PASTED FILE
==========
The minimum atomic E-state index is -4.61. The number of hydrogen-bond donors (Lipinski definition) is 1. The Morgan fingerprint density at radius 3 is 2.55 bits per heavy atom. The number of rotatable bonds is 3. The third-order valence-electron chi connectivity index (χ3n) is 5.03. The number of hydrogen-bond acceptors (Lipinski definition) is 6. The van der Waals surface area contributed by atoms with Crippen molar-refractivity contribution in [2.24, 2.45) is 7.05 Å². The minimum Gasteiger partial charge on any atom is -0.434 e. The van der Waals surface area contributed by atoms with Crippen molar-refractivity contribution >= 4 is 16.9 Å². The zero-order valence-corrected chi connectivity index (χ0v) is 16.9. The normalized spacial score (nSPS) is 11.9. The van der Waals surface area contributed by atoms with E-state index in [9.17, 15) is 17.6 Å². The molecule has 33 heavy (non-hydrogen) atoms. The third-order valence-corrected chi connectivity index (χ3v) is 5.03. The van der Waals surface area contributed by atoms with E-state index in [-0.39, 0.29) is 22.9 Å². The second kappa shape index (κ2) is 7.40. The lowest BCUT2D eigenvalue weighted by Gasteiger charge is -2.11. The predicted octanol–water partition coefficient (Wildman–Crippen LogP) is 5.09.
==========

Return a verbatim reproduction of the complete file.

The minimum atomic E-state index is -4.61. The number of hydrogen-bond donors (Lipinski definition) is 1. The Morgan fingerprint density at radius 3 is 2.55 bits per heavy atom. The number of rotatable bonds is 3. The third-order valence-electron chi connectivity index (χ3n) is 5.03. The number of hydrogen-bond acceptors (Lipinski definition) is 6. The van der Waals surface area contributed by atoms with Crippen molar-refractivity contribution in [2.24, 2.45) is 7.05 Å². The minimum Gasteiger partial charge on any atom is -0.434 e. The van der Waals surface area contributed by atoms with Crippen molar-refractivity contribution >= 4 is 16.9 Å². The zero-order valence-corrected chi connectivity index (χ0v) is 16.9. The normalized spacial score (nSPS) is 11.9. The van der Waals surface area contributed by atoms with E-state index in [9.17, 15) is 17.6 Å². The molecule has 33 heavy (non-hydrogen) atoms. The third-order valence-corrected chi connectivity index (χ3v) is 5.03. The van der Waals surface area contributed by atoms with E-state index in [-0.39, 0.29) is 22.9 Å². The second kappa shape index (κ2) is 7.40. The lowest BCUT2D eigenvalue weighted by Gasteiger charge is -2.11. The predicted octanol–water partition coefficient (Wildman–Crippen LogP) is 5.09.